John Ford

By: Brian Berger
February 1, 2015

john ford

If, as the famously gruff and evasive director intended, the real JOHN FORD (1894–1973) is unknowable, such is the vastness of his art that, for many, to not ponder its probable meanings is absurd. Yes, entertainment abounds — dances, chase scenes, fights; humor bluff and sardonic; sexual passions, however sublimated; and cinema’s nonpareil assemblage of recurring character actors, the John Ford Stock Company, priceless Ward Bond included. Visually, Ford was likewise brilliant and this too brings pleasure: grand landscapes, careful interiors, an understated yet often astonishing gift for montage. The troubles — and in Ford’s best pictures, they are immense — are dialectical: public/private, image/reality, history/myth. Take Young Mr. Lincoln (1939), where some dubious facts assay greater truth; How Green Is My Valley (1941), Ford’s boldest, most nuanced literary adaptation; and Fort Apache (1947), a proto-revisionist western that uniquely credits a research editor, Katherine Clifton. Forsaken for its use of 19th-century black caricatures, the comic gentility of The Sun Shines Bright (May 1953 — a year before the Supreme Court’s Brown v. Board of Education decision made racial segregation illegal) disguises Ford’s radical critique of American intolerance and hypocrisy; despite their appearances, the film’s black characters function is satirical, disruptive, never static. “Like Ulysses being reunited with Telemachus” wrote Jean-Luc Godard of The Searchers (1956) ending. As for The Man Who Shot Liberty Valence (1962), the elegiac and enraged apotheosis of multiple intentions and intensities, I recall another self-invented Ford, he who began The Good Soldier (1915) like so: “This is the saddest story I have ever heard.”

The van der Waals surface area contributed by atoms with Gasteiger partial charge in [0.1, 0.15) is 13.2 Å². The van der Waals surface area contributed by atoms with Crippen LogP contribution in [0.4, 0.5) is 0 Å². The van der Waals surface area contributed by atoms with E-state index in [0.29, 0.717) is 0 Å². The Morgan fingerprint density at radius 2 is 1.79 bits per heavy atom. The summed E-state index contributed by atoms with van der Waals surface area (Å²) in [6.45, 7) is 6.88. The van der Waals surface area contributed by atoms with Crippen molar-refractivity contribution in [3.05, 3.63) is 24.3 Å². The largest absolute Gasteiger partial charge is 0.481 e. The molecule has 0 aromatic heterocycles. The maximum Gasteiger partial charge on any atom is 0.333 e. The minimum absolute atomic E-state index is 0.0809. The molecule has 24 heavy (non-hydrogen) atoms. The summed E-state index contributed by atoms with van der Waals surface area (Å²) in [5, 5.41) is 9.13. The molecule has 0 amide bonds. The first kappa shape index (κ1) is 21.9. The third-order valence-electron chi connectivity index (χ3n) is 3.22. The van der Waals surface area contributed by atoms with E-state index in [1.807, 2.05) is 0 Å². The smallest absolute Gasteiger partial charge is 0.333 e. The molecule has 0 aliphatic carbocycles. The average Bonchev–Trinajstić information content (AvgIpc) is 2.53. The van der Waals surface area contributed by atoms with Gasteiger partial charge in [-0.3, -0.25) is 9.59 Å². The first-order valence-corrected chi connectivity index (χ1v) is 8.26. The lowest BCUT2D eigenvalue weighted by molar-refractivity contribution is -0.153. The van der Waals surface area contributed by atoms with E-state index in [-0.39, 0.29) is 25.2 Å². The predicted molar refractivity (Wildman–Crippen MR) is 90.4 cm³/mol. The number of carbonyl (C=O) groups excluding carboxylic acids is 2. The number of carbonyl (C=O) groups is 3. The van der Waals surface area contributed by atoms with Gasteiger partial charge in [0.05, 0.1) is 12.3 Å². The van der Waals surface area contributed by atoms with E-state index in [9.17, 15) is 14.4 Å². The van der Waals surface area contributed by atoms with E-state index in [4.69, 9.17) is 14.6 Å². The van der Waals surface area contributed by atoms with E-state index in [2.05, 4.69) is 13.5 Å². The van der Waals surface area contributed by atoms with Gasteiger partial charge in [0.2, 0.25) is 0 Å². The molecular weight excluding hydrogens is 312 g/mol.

How Green Is My Valley

Young Mr. Lincoln

Fort Apache


On his or her birthday, HiLobrow irregularly pays tribute to one of our high-, low-, no-, or hilobrow heroes. Also born this date: Joe Carstairs, Gilbert Hernandez, Langston Hughes, Exene Cervenka, Yevgeny Zamyatin, Muriel Spark, S.J. Perelman.

READ MORE about men and women born on the cusp between the Modernist (1884–93) and Hardboiled (1894-1903) Generations.


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